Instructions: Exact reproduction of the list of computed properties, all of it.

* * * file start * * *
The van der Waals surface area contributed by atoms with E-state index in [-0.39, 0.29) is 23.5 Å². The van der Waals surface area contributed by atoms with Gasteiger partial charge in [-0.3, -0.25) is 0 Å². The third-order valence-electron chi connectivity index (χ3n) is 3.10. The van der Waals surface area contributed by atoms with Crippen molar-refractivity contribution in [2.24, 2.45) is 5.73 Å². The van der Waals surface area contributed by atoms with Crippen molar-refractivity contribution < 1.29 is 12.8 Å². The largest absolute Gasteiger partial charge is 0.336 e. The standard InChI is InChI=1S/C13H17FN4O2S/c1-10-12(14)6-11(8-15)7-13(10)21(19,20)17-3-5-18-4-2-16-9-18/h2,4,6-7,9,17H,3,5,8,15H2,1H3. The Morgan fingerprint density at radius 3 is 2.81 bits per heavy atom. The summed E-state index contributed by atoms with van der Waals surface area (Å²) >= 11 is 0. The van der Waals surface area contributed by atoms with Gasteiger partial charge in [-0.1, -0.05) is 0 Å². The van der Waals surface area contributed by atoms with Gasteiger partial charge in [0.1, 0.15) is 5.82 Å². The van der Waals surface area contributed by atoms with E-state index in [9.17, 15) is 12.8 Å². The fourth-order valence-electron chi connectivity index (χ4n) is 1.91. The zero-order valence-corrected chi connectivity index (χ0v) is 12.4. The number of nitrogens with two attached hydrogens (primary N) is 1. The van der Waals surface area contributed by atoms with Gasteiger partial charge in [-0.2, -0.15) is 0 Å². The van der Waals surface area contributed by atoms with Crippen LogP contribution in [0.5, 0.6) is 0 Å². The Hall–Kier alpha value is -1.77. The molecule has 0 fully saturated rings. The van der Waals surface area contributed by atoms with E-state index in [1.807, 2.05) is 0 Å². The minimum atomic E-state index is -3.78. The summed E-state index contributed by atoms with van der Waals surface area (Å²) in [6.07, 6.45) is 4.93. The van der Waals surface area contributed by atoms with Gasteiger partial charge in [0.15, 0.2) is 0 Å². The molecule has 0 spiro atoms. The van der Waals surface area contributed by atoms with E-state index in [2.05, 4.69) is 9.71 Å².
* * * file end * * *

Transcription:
The van der Waals surface area contributed by atoms with E-state index in [-0.39, 0.29) is 23.5 Å². The van der Waals surface area contributed by atoms with Gasteiger partial charge in [-0.3, -0.25) is 0 Å². The third-order valence-electron chi connectivity index (χ3n) is 3.10. The van der Waals surface area contributed by atoms with Crippen molar-refractivity contribution in [2.24, 2.45) is 5.73 Å². The van der Waals surface area contributed by atoms with Crippen molar-refractivity contribution < 1.29 is 12.8 Å². The largest absolute Gasteiger partial charge is 0.336 e. The standard InChI is InChI=1S/C13H17FN4O2S/c1-10-12(14)6-11(8-15)7-13(10)21(19,20)17-3-5-18-4-2-16-9-18/h2,4,6-7,9,17H,3,5,8,15H2,1H3. The Morgan fingerprint density at radius 3 is 2.81 bits per heavy atom. The summed E-state index contributed by atoms with van der Waals surface area (Å²) >= 11 is 0. The van der Waals surface area contributed by atoms with Gasteiger partial charge in [-0.1, -0.05) is 0 Å². The van der Waals surface area contributed by atoms with Gasteiger partial charge in [0.1, 0.15) is 5.82 Å². The van der Waals surface area contributed by atoms with E-state index in [9.17, 15) is 12.8 Å². The fourth-order valence-electron chi connectivity index (χ4n) is 1.91. The zero-order valence-corrected chi connectivity index (χ0v) is 12.4. The number of nitrogens with two attached hydrogens (primary N) is 1. The van der Waals surface area contributed by atoms with Gasteiger partial charge in [-0.2, -0.15) is 0 Å². The van der Waals surface area contributed by atoms with Crippen LogP contribution in [0.5, 0.6) is 0 Å². The Hall–Kier alpha value is -1.77. The molecule has 0 fully saturated rings. The van der Waals surface area contributed by atoms with E-state index in [1.807, 2.05) is 0 Å². The minimum atomic E-state index is -3.78. The summed E-state index contributed by atoms with van der Waals surface area (Å²) in [6.07, 6.45) is 4.93. The van der Waals surface area contributed by atoms with Gasteiger partial charge in [0.15, 0.2) is 0 Å². The molecule has 0 spiro atoms. The van der Waals surface area contributed by atoms with E-state index in [2.05, 4.69) is 9.71 Å².